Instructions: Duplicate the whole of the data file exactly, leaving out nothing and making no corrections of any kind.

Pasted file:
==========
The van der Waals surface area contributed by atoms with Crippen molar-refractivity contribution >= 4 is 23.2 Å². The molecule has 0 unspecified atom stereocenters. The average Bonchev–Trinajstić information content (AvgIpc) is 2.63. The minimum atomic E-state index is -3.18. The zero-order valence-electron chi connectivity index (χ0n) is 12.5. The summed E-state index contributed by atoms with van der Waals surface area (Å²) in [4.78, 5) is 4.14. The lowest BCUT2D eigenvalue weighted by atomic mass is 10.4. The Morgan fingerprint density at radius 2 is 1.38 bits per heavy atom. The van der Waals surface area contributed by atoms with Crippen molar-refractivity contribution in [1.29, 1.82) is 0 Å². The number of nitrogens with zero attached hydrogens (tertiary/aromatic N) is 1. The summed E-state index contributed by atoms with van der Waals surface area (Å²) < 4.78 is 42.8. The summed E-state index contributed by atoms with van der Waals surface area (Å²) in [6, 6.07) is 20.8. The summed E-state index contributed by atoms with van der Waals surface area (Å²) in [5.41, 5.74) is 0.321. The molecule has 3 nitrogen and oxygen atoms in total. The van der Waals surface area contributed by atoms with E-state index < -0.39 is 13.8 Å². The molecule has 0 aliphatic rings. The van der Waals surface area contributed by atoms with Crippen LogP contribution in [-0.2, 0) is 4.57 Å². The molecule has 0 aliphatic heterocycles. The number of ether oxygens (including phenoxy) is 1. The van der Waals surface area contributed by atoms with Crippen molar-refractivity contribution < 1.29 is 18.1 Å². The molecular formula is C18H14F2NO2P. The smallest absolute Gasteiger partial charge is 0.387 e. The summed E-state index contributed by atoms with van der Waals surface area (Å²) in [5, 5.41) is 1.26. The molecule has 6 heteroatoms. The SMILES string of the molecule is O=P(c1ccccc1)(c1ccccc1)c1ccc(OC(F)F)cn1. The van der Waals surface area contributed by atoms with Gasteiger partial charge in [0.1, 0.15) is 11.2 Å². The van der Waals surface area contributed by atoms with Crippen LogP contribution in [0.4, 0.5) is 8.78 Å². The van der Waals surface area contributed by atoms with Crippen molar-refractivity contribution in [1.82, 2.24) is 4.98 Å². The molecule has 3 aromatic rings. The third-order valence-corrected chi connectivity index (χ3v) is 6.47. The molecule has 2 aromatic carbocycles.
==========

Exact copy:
The van der Waals surface area contributed by atoms with Crippen molar-refractivity contribution >= 4 is 23.2 Å². The molecule has 0 unspecified atom stereocenters. The average Bonchev–Trinajstić information content (AvgIpc) is 2.63. The minimum atomic E-state index is -3.18. The zero-order valence-electron chi connectivity index (χ0n) is 12.5. The summed E-state index contributed by atoms with van der Waals surface area (Å²) in [4.78, 5) is 4.14. The lowest BCUT2D eigenvalue weighted by atomic mass is 10.4. The Morgan fingerprint density at radius 2 is 1.38 bits per heavy atom. The van der Waals surface area contributed by atoms with Crippen molar-refractivity contribution in [1.29, 1.82) is 0 Å². The number of nitrogens with zero attached hydrogens (tertiary/aromatic N) is 1. The summed E-state index contributed by atoms with van der Waals surface area (Å²) < 4.78 is 42.8. The summed E-state index contributed by atoms with van der Waals surface area (Å²) in [6, 6.07) is 20.8. The summed E-state index contributed by atoms with van der Waals surface area (Å²) in [5.41, 5.74) is 0.321. The molecule has 3 nitrogen and oxygen atoms in total. The van der Waals surface area contributed by atoms with E-state index < -0.39 is 13.8 Å². The molecule has 0 aliphatic rings. The van der Waals surface area contributed by atoms with Crippen LogP contribution in [-0.2, 0) is 4.57 Å². The molecule has 0 aliphatic heterocycles. The number of ether oxygens (including phenoxy) is 1. The van der Waals surface area contributed by atoms with Crippen molar-refractivity contribution < 1.29 is 18.1 Å². The molecular formula is C18H14F2NO2P. The smallest absolute Gasteiger partial charge is 0.387 e. The summed E-state index contributed by atoms with van der Waals surface area (Å²) in [5, 5.41) is 1.26. The molecule has 6 heteroatoms. The SMILES string of the molecule is O=P(c1ccccc1)(c1ccccc1)c1ccc(OC(F)F)cn1. The van der Waals surface area contributed by atoms with Gasteiger partial charge in [0.1, 0.15) is 11.2 Å². The van der Waals surface area contributed by atoms with Crippen LogP contribution in [0.4, 0.5) is 8.78 Å². The van der Waals surface area contributed by atoms with Crippen molar-refractivity contribution in [1.82, 2.24) is 4.98 Å². The molecule has 3 aromatic rings. The third-order valence-corrected chi connectivity index (χ3v) is 6.47. The molecule has 2 aromatic carbocycles.